When I interview commissioning editors for my podcast I always ask them what they are looking for in the work they are considering for publication. When I asked Lee Harris, from the publisher TOR.com, this question his answer was:
For Lee, voice is more important than character, plot, and setting in attracting him to new writing.
Voice is a tricky concept for writers. It can mean ‘tone of voice’, as in the emotional content of what the characters are saying; but it can also have a deeper, more profound meaning. It can refer to the style and flavour of a writer’s work. I believe that this latter definition of voice is unique to each writer. Each of us has to work hard to discover and refine our own voice, but if we want to be writers it’s essential that we do so.
One reason why I think this issue is so important to Christian writers is because voice is significant in scripture. The way that God says something is a critical element of what He is saying. This is true in terms of the emotional content of what is being said, as well as the deeper sense of voice.
When God speaks to Elijah after his confrontation with the prophets of Baal (1 Kings Ch. 19) He is not in the earthquake, or the fire, He’s in the “gentle whisper”. It is this gentle whisper that provokes a reaction from the traumatised prophet. The tone of God’s voice is what Elijah needed at that moment.
But I think the God of the Old Testament also has a ‘voice’ in this deeper sense, and that matters too. Whenever God speaks, the words He uses are direct, assured, effortlessly commanding. God’s complete command of every situation means that we can discern the authority in this deeper voice whether God is shouting or whispering.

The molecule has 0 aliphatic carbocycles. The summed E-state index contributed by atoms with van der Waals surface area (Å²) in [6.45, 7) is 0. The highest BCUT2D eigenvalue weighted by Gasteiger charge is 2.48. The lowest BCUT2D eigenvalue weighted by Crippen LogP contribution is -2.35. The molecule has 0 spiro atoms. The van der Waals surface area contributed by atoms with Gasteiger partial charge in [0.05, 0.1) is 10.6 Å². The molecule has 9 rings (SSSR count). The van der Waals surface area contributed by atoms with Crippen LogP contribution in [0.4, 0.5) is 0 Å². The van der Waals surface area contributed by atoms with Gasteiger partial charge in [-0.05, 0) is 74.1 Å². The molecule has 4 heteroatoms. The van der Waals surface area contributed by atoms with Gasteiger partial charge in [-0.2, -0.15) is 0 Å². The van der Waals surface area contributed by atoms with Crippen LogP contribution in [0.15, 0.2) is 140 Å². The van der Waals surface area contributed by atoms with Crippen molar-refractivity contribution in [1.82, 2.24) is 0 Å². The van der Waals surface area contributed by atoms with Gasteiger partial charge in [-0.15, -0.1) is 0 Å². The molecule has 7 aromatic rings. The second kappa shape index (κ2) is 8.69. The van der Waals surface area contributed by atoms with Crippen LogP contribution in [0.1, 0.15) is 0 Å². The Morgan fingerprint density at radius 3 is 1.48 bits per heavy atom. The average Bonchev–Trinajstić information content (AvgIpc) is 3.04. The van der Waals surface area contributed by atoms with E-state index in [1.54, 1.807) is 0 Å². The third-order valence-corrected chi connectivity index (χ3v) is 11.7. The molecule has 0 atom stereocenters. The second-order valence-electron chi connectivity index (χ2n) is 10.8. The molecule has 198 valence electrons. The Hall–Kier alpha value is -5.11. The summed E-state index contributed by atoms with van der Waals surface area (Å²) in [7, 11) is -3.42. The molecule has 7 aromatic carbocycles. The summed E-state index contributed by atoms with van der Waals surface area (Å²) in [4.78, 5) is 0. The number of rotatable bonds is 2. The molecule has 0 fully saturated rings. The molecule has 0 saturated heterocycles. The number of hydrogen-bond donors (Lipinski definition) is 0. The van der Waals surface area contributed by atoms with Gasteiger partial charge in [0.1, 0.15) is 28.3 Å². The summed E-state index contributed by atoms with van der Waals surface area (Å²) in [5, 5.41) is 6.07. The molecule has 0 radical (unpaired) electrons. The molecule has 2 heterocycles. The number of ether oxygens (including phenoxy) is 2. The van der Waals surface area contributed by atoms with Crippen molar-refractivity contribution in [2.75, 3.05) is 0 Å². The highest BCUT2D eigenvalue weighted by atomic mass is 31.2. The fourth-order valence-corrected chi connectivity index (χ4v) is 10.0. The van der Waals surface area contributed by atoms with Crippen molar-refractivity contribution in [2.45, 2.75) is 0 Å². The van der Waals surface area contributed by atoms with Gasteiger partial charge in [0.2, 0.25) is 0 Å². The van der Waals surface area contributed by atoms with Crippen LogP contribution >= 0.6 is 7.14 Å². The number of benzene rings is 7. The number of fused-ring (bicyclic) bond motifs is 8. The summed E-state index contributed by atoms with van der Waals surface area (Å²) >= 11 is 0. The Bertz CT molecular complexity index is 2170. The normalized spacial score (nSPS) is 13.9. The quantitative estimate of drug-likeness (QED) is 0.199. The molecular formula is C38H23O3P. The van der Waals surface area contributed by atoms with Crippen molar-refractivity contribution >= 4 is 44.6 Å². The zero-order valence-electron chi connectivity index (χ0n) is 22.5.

In the New Testament, when Jesus speaks to people, again the voice He uses matters. And again, this is true both in terms of the emotion in the words used, and the deeper voice that Jesus has. Jesus’ emotional reaction to the woman who touches Him in the hope of being healed (Mark Ch. 5) is gentle, forgiving, and affirming. It’s very different to the emotional context for His message to the money changers in the temple, or the Pharisees. Jesus also uses voice in the deeper sense to be compassionate and direct, firm but loving.
We can see further examples of this use of voice in other personalities from scripture. Think about the voice of John the Baptist. In the first chapter of the gospel of John we hear him, and his voice is blunt and direct, as we’d expect. But it is also designed to deflect attention away from himself and towards Jesus. So for example verse 23:
“I am the voice of one calling in the wilderness, ‘Make straight the way for the Lord.’”
And verse 27:
“He is the one who comes after me, the straps of whose sandals I am not worthy to untie.”
The way in which this concept of deflecting attention away from himself and to Jesus is an aspect of John’s voice.
The fact that voice is so important to God has reinforced my belief that it is also vital to us as writers. But it’s not an easy concept to wrestle with. It’s hard to define, and hard for us as writers, to capture for ourselves.
To help us to get to grips with the subject of voice, in my next blog I’ll explore further what I think voice is, and how we can develop it.
Andrew is the presenter of The Creative Writer's Toolbelt a podcast that offers practical, accessible advice on the craft. Andrew has published fiction and collaborated on a number of ghost-writing projects through Authentic Media, including the bestselling, 'Once an Addict' with Barry Woodward. He has also self-published a number of science fiction short stories.